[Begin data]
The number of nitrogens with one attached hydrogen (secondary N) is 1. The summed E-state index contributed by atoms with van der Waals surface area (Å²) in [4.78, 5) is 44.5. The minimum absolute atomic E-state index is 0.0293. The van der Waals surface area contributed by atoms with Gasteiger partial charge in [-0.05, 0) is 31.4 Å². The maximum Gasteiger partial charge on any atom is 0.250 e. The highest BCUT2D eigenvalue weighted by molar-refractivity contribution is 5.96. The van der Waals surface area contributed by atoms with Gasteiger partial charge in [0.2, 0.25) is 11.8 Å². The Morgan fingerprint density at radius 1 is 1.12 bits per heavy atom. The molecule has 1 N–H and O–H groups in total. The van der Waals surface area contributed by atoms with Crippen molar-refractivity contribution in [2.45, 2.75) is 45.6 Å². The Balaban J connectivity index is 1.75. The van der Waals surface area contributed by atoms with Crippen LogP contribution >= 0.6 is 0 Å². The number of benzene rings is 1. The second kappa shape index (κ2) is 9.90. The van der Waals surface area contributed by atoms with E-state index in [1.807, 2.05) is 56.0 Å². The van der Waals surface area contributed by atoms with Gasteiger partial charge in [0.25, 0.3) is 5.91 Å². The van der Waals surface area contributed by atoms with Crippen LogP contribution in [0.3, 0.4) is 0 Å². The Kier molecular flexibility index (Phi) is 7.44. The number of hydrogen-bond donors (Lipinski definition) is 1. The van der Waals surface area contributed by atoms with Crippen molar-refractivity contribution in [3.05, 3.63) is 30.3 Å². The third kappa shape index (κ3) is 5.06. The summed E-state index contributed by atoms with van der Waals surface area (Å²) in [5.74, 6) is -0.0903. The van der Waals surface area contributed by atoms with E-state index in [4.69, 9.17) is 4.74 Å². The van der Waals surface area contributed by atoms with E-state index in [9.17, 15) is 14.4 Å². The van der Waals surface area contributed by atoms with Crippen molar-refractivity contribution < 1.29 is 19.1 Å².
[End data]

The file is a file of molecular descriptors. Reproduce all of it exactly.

The number of nitrogens with one attached hydrogen (secondary N) is 1. The summed E-state index contributed by atoms with van der Waals surface area (Å²) in [4.78, 5) is 44.5. The minimum absolute atomic E-state index is 0.0293. The van der Waals surface area contributed by atoms with Gasteiger partial charge in [-0.05, 0) is 31.4 Å². The maximum Gasteiger partial charge on any atom is 0.250 e. The highest BCUT2D eigenvalue weighted by molar-refractivity contribution is 5.96. The van der Waals surface area contributed by atoms with Gasteiger partial charge in [0.2, 0.25) is 11.8 Å². The Morgan fingerprint density at radius 1 is 1.12 bits per heavy atom. The molecule has 1 N–H and O–H groups in total. The van der Waals surface area contributed by atoms with Crippen molar-refractivity contribution in [2.45, 2.75) is 45.6 Å². The Balaban J connectivity index is 1.75. The van der Waals surface area contributed by atoms with Crippen LogP contribution >= 0.6 is 0 Å². The number of benzene rings is 1. The second kappa shape index (κ2) is 9.90. The van der Waals surface area contributed by atoms with E-state index in [1.807, 2.05) is 56.0 Å². The van der Waals surface area contributed by atoms with Gasteiger partial charge in [0.25, 0.3) is 5.91 Å². The van der Waals surface area contributed by atoms with Crippen LogP contribution in [0.3, 0.4) is 0 Å². The Kier molecular flexibility index (Phi) is 7.44. The number of hydrogen-bond donors (Lipinski definition) is 1. The van der Waals surface area contributed by atoms with Crippen molar-refractivity contribution in [3.05, 3.63) is 30.3 Å². The third kappa shape index (κ3) is 5.06. The summed E-state index contributed by atoms with van der Waals surface area (Å²) in [5.74, 6) is -0.0903. The van der Waals surface area contributed by atoms with E-state index in [4.69, 9.17) is 4.74 Å². The van der Waals surface area contributed by atoms with E-state index in [9.17, 15) is 14.4 Å². The van der Waals surface area contributed by atoms with Crippen molar-refractivity contribution < 1.29 is 19.1 Å².